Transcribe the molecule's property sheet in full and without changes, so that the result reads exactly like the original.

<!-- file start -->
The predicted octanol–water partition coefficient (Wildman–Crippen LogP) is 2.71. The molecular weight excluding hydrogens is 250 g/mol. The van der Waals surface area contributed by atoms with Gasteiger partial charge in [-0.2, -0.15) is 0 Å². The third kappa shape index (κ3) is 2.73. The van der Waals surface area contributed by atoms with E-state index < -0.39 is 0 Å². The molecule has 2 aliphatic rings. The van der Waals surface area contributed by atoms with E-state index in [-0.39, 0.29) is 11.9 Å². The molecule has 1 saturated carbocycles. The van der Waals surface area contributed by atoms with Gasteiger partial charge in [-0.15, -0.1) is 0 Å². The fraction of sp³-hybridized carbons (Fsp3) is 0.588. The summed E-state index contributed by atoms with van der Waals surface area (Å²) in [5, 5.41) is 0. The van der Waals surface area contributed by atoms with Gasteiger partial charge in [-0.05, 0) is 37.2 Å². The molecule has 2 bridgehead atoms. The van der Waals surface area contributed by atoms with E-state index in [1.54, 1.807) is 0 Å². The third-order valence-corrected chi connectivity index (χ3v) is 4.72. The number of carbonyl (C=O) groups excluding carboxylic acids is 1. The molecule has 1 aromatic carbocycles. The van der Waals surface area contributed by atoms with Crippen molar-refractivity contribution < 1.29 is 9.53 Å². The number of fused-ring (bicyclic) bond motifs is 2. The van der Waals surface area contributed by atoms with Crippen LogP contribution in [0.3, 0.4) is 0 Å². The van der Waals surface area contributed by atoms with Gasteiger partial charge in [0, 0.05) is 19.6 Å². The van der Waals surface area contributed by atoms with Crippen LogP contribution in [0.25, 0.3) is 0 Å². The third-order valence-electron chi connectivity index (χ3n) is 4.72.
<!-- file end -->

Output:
The predicted octanol–water partition coefficient (Wildman–Crippen LogP) is 2.71. The molecular weight excluding hydrogens is 250 g/mol. The van der Waals surface area contributed by atoms with Gasteiger partial charge in [-0.2, -0.15) is 0 Å². The third kappa shape index (κ3) is 2.73. The van der Waals surface area contributed by atoms with E-state index < -0.39 is 0 Å². The molecule has 2 aliphatic rings. The van der Waals surface area contributed by atoms with E-state index in [-0.39, 0.29) is 11.9 Å². The molecule has 1 saturated carbocycles. The van der Waals surface area contributed by atoms with Gasteiger partial charge in [-0.15, -0.1) is 0 Å². The fraction of sp³-hybridized carbons (Fsp3) is 0.588. The summed E-state index contributed by atoms with van der Waals surface area (Å²) in [5, 5.41) is 0. The van der Waals surface area contributed by atoms with Gasteiger partial charge in [-0.05, 0) is 37.2 Å². The molecule has 2 bridgehead atoms. The van der Waals surface area contributed by atoms with E-state index in [1.54, 1.807) is 0 Å². The third-order valence-corrected chi connectivity index (χ3v) is 4.72. The number of carbonyl (C=O) groups excluding carboxylic acids is 1. The molecule has 1 aromatic carbocycles. The van der Waals surface area contributed by atoms with Crippen molar-refractivity contribution < 1.29 is 9.53 Å². The number of fused-ring (bicyclic) bond motifs is 2. The van der Waals surface area contributed by atoms with Crippen LogP contribution in [0.3, 0.4) is 0 Å². The van der Waals surface area contributed by atoms with Gasteiger partial charge in [0, 0.05) is 19.6 Å². The van der Waals surface area contributed by atoms with Crippen LogP contribution in [0.25, 0.3) is 0 Å². The third-order valence-electron chi connectivity index (χ3n) is 4.72.